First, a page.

After reading Doris Kerns Goodwin, “Wait Until Next Year” which was absolutely fabulous, and watching the movie “Field of Dreams” for the tenth time and then reading the magnificent, lyrical novel, “Shoeless Joe” which the movie was based on, I decided to try my luck with Bernard Malamud’s “The Natural.” In truth, I had never read anything by Mr. Malamud (a sad reflection on myself) and I didn’t know what to expect. I had seen the movie many of years ago, and what I remember of it was that I was not thrilled with it. As a big baseball fan, it just didn’t do it for me, yet all my friends seemed to love it.
Mr. Malamud’s novel is another story altogether. It is a novel whose hero, Roy Hobbs, is in many respects its anti-hero. Only a writer with extreme courage and brilliance can pull this off and Mr. Malamud’s novel is a testament to his courage and brilliance as a writer.
Roy Hobbs, the natural, is an extremely, once in a lifetime slugger, whose promotion to the big leagues is halted in its tracks when he is the victim of a shooting at the age of 20. At the age of thirty-five he suddenly shows up in the dugout of the last place NY Knights as a rookie. The manager and ballplayers don’t know what to make of him. After all, most ballplayers have retired at the age of thirty-four (the book was published in 1952) and here is this rookie at thirty-five. From the time of the shooting, until he shows up 15 years later in the dugout, the writer tells you nothing about what Roy has been up to.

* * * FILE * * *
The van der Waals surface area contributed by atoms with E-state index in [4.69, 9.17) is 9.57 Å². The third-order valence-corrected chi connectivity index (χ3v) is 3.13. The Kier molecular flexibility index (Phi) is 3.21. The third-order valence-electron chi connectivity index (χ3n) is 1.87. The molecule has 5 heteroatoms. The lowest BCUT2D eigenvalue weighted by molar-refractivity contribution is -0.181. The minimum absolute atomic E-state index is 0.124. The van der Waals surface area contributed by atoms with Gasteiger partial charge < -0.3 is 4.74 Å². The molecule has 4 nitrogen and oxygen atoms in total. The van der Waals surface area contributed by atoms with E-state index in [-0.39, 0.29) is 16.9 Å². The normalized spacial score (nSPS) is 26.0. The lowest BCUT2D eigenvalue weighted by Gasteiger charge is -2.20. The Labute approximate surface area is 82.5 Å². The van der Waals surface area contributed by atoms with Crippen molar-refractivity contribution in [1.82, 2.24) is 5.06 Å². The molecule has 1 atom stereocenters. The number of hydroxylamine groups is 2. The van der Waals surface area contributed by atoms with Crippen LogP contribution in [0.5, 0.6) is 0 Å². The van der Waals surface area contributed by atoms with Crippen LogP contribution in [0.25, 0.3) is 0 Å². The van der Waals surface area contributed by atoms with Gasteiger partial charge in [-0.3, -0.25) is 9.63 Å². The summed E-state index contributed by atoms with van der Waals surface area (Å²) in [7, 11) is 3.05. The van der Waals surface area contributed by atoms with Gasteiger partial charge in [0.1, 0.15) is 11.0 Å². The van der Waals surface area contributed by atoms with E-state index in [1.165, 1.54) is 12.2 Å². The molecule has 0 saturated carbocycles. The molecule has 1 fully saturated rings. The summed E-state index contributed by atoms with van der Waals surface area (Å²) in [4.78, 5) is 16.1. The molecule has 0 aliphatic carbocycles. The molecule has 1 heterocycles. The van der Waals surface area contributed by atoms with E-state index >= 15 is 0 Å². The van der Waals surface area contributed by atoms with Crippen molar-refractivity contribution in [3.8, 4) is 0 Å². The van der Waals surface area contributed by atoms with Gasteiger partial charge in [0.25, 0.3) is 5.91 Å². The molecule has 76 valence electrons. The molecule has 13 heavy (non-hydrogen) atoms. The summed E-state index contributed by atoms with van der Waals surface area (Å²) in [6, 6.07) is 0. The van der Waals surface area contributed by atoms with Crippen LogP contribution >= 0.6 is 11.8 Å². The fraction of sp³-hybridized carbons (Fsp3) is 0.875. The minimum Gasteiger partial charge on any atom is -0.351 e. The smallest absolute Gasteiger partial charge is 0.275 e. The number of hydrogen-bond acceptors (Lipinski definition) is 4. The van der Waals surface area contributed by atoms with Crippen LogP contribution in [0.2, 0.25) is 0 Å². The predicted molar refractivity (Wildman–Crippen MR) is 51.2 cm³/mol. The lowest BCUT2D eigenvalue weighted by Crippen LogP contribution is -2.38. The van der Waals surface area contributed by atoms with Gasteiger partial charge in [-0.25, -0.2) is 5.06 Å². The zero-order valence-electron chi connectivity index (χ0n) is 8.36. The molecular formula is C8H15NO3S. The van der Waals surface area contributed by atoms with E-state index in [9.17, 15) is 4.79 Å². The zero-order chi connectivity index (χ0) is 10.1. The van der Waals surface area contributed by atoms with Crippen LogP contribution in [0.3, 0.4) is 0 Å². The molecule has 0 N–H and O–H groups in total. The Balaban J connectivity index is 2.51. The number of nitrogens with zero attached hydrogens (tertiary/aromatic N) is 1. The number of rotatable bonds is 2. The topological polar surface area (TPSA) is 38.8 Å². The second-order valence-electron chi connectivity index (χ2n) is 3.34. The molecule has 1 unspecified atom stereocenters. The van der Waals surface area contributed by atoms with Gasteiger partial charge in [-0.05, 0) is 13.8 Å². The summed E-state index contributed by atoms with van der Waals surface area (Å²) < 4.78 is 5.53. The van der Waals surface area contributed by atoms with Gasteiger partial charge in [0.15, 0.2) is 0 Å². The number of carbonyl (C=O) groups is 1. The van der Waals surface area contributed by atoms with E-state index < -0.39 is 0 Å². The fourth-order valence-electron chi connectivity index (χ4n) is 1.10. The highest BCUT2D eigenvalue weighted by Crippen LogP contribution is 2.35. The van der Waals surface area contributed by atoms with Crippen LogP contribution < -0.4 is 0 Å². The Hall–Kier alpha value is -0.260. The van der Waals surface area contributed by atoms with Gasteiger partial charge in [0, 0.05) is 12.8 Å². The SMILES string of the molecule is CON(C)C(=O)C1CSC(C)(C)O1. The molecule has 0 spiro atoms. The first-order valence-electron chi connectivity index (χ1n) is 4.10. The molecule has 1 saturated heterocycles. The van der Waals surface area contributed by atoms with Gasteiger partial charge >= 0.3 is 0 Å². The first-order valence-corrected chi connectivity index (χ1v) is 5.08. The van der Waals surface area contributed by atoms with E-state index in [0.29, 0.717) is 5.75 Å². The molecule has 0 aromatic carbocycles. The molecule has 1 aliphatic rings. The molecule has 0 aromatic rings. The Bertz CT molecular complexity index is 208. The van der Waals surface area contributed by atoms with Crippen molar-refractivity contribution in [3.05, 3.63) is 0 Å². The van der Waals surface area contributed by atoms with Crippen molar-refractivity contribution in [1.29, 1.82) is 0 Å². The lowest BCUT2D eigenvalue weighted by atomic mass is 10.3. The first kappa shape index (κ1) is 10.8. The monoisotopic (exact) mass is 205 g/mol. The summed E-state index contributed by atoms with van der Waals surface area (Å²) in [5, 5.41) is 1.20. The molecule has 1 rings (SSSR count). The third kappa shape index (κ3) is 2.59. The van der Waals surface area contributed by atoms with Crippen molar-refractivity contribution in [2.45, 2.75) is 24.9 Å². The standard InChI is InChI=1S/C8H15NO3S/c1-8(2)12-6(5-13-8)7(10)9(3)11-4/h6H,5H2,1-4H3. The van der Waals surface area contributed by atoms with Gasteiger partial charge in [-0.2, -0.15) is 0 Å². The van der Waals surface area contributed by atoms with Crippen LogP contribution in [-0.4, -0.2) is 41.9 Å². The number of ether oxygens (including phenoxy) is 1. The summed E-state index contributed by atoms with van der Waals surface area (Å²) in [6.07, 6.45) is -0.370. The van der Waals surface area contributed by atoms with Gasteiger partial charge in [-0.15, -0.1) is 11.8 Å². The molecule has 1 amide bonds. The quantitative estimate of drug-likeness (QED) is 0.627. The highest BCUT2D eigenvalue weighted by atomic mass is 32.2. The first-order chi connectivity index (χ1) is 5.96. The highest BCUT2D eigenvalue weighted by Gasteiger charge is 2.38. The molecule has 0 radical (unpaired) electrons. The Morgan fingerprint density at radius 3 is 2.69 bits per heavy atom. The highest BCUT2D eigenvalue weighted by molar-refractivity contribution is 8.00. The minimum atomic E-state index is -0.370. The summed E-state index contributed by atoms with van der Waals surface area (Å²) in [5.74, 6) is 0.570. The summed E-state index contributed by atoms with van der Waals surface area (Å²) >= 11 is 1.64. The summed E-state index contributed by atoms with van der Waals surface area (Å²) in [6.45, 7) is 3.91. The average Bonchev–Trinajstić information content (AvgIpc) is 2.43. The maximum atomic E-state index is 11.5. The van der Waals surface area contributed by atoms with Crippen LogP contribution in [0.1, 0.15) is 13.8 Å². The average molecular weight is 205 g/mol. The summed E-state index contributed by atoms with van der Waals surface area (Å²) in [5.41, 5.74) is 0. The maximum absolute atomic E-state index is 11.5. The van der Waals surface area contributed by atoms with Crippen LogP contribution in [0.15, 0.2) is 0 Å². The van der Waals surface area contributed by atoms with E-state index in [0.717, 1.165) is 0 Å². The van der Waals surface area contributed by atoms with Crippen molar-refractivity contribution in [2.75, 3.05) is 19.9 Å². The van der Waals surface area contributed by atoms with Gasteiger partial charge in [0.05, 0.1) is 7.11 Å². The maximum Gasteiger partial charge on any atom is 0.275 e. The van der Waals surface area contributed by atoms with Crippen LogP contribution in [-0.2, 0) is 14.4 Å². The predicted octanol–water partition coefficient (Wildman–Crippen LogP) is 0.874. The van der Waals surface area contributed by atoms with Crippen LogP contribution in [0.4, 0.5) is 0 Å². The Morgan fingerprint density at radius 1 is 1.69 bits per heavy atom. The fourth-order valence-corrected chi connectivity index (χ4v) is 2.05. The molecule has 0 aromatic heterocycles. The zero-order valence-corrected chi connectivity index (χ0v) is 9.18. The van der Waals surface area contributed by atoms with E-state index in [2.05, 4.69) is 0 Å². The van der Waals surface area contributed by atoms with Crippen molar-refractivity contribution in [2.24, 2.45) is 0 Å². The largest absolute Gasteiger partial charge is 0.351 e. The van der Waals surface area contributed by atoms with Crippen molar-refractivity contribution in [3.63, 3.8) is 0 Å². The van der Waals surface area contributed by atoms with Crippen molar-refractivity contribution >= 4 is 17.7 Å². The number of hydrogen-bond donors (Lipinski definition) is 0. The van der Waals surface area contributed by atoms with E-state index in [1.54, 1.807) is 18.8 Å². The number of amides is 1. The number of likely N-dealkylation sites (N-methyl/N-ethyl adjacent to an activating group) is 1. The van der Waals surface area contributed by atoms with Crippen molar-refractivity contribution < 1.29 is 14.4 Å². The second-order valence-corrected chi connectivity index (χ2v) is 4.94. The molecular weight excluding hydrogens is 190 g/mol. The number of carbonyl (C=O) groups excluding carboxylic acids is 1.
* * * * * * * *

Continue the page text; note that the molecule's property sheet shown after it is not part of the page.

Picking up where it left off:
Once Roy is given his chance to play, he is naturally this phenomenon the likes of Babe Ruth, but better. In lyrical, breathtaking dream and flashback sequences, bits of his past are revealed to us but never the whole picture. In fact, except for the manager, Pop, none of the magnificent characters in this novel are fully explained and described to the reader. Their past, like in real life, is scrawled in mystery.
Baseball is at the center of this novel, but at the heart of this amazing book is the struggle, despair, failures, regrets, accomplishments, dreams and the part that pure chance and luck play in all our lives… Day after day, year after year, over a lifetime… Whether that lifetime is short or long. Like Roy Hobbs none of us can be the hero all of the time.